Another Punisher book?
What makes this one different? John Romita, Jr. and Klaus Janson. That’s pretty cool.
Well, I guess its got more of a long-form feel. In fact, it’s hard to break the first year’s worth of comics into chunks. But I did group these first three issues because they show how this series is different from the other two (even if, in many other ways, it’s fairly similar).
Complete A-list talent. Stories that are not done-in-one. And a boldness announced on that amazing, wrap-around cover at the top of this post.
Another reason is character work. And the third reason is the story. It begins with Microchip having issues with enabling so much killing at the hands of Punisher, so he quits to go see a therapist. Left alone, Punisher goes about his usual business but, when taking down a smallish illegal enterprise, learns the Carbone family is trying to take over the hole in organized crime left by the fall of the Kingpin in the pages of Daredevil.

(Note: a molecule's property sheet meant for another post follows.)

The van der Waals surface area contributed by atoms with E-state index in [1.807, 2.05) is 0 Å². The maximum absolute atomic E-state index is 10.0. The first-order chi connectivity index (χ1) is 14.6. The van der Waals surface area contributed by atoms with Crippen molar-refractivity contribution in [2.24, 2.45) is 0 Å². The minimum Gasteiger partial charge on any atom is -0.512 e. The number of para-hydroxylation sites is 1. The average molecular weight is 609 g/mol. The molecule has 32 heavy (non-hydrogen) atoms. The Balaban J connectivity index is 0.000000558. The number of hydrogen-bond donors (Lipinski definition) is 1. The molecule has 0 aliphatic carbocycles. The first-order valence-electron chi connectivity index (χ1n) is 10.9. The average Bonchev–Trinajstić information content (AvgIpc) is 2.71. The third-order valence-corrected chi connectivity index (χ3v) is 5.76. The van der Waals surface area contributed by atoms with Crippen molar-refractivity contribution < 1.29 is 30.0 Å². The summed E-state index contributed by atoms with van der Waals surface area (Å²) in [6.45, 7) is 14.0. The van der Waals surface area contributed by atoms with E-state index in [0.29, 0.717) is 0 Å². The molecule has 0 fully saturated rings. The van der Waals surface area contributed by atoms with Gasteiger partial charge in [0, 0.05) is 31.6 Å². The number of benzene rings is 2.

So, this story will be about Punisher taking on the new crime lord family. And it continues, as I said, for the first year’s worth of issues
In many ways, this sows the seeds for the transformational Punisher work Garth Ennis will do at the top of the next century.
At the same time, this is more of Punisher catching, torturing, and killing bad guys.
Sometimes with ice cream.
So at its core, this isn’t all that different. It’s just done better.